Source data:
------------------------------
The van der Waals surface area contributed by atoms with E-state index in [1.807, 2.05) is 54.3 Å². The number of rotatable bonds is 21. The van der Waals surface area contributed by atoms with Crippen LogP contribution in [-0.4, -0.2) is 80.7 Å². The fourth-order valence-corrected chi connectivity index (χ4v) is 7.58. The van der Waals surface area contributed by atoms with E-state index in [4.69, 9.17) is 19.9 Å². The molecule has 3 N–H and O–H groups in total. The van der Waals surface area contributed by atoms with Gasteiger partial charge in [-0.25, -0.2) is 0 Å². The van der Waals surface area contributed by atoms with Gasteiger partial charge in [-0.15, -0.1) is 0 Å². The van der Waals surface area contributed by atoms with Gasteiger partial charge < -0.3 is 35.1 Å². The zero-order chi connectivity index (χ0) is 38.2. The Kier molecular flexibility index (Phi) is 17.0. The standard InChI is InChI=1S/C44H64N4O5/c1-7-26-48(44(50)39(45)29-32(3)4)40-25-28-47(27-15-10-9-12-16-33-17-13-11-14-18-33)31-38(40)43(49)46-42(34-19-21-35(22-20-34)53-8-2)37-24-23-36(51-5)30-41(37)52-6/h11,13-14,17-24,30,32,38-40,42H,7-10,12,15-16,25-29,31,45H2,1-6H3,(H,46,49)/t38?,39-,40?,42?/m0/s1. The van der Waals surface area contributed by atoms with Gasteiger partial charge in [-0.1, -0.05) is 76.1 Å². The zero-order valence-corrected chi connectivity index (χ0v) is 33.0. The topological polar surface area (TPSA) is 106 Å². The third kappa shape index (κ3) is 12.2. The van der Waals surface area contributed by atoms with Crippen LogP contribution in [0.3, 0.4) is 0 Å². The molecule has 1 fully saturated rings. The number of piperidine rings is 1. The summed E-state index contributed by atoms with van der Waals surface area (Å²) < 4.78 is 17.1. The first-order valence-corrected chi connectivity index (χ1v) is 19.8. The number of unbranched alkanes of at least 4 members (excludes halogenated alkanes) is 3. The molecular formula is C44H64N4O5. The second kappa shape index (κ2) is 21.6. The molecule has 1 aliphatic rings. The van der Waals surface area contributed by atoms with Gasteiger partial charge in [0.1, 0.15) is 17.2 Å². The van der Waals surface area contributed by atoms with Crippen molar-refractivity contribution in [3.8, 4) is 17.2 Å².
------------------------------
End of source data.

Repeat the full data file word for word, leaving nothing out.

The van der Waals surface area contributed by atoms with E-state index in [1.807, 2.05) is 54.3 Å². The number of rotatable bonds is 21. The van der Waals surface area contributed by atoms with Crippen LogP contribution in [-0.4, -0.2) is 80.7 Å². The fourth-order valence-corrected chi connectivity index (χ4v) is 7.58. The van der Waals surface area contributed by atoms with E-state index in [4.69, 9.17) is 19.9 Å². The molecule has 3 N–H and O–H groups in total. The van der Waals surface area contributed by atoms with Gasteiger partial charge in [-0.25, -0.2) is 0 Å². The van der Waals surface area contributed by atoms with Gasteiger partial charge in [-0.15, -0.1) is 0 Å². The van der Waals surface area contributed by atoms with Gasteiger partial charge < -0.3 is 35.1 Å². The zero-order chi connectivity index (χ0) is 38.2. The Kier molecular flexibility index (Phi) is 17.0. The standard InChI is InChI=1S/C44H64N4O5/c1-7-26-48(44(50)39(45)29-32(3)4)40-25-28-47(27-15-10-9-12-16-33-17-13-11-14-18-33)31-38(40)43(49)46-42(34-19-21-35(22-20-34)53-8-2)37-24-23-36(51-5)30-41(37)52-6/h11,13-14,17-24,30,32,38-40,42H,7-10,12,15-16,25-29,31,45H2,1-6H3,(H,46,49)/t38?,39-,40?,42?/m0/s1. The van der Waals surface area contributed by atoms with Gasteiger partial charge in [-0.1, -0.05) is 76.1 Å². The zero-order valence-corrected chi connectivity index (χ0v) is 33.0. The topological polar surface area (TPSA) is 106 Å². The third kappa shape index (κ3) is 12.2. The van der Waals surface area contributed by atoms with Crippen LogP contribution in [0.3, 0.4) is 0 Å². The molecule has 1 fully saturated rings. The number of piperidine rings is 1. The summed E-state index contributed by atoms with van der Waals surface area (Å²) < 4.78 is 17.1. The first-order valence-corrected chi connectivity index (χ1v) is 19.8. The number of unbranched alkanes of at least 4 members (excludes halogenated alkanes) is 3. The molecular formula is C44H64N4O5. The second kappa shape index (κ2) is 21.6. The molecule has 1 aliphatic rings. The van der Waals surface area contributed by atoms with Gasteiger partial charge in [0.1, 0.15) is 17.2 Å². The van der Waals surface area contributed by atoms with Crippen molar-refractivity contribution in [3.8, 4) is 17.2 Å².